I am rereading this book by Louise Erdrich. I picked it up a couple of years ago. I’ve always liked Louise Erdrich because she writes about Native Americans and reservation life, and I grew up on the Northern Cheyenne reservation in Montana.
This story is different from her other stories, or at least different from how I remember them. I would say that in this book, unlike her others, her style is magical realism. I could be wrong in thinking this is the first time she’s written in this style–it makes me want to go back and read or reread her other books.
The story is about a priest who goes to the reservation called Little No Horse in 1912 and whose life is shaped by the people he meets as much as he tries to shape their lives and bring them into the Catholic church. We learn early, though, that the priest is actually a woman who came across the “real” priest’s body after a flood in which she almost drowned. A vision leads her to assume the priest’s identity and she goes to the reservation. Erdrich speaks beautifully and eloquently of the dichotomy the woman feels living as a man and how when she is a priest she is not man or woman, but both and neither at the same time. It’s a beautiful and, for me, provoking examination of how our spirits transcend our bodies.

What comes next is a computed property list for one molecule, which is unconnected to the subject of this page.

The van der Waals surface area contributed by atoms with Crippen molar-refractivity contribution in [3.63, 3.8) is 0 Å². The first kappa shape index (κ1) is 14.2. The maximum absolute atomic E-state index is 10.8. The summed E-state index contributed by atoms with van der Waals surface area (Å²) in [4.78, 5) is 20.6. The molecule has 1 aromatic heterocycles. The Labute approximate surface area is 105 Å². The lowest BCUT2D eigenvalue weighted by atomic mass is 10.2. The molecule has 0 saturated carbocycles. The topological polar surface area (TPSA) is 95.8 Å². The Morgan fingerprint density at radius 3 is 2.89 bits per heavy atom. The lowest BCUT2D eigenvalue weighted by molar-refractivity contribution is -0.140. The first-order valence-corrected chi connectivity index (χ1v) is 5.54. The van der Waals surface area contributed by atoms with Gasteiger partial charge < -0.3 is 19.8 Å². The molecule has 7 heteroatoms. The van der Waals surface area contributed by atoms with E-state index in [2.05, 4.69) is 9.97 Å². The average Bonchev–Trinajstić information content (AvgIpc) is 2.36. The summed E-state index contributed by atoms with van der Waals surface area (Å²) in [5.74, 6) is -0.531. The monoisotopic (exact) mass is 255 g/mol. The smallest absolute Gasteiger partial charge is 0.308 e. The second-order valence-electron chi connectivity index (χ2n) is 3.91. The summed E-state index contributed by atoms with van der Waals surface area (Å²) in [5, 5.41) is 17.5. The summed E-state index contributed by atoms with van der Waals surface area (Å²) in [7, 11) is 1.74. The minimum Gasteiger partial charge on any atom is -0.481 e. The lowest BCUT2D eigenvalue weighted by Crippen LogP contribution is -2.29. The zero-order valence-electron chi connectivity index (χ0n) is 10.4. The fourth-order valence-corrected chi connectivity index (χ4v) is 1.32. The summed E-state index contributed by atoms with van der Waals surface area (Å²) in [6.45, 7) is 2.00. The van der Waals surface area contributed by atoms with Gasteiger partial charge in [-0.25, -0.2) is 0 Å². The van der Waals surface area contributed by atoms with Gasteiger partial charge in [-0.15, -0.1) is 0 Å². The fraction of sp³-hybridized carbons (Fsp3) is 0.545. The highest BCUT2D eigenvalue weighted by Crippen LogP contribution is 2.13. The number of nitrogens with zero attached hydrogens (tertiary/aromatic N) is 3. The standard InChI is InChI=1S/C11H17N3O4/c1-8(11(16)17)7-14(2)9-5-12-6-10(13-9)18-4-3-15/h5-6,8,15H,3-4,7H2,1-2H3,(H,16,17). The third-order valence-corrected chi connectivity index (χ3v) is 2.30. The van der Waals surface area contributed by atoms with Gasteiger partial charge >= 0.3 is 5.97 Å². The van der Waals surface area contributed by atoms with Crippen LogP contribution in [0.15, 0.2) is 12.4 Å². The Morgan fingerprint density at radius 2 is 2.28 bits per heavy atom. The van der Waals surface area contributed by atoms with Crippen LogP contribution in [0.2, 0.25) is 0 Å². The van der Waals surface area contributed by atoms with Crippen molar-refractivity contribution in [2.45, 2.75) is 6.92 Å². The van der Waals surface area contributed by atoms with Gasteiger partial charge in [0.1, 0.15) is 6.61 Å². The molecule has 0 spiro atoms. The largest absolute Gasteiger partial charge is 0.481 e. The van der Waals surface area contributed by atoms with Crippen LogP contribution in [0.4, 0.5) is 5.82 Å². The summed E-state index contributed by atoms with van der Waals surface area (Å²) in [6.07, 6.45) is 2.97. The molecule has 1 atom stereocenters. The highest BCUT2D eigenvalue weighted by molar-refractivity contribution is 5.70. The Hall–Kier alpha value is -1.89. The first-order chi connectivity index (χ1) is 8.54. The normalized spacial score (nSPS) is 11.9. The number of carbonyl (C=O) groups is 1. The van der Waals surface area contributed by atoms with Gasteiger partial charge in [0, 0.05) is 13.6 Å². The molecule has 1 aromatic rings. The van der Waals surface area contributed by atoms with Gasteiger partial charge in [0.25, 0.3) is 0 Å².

The other story lines in the book are as compelling, stories of the people on the reservation during illness, famine, hardship and joys, births, deaths, marriages and the tragedy of losing the land that is everything to the tribe.
This is a difficult book to read in some ways, but it’s beautifully written and has layers and layers of meaning.
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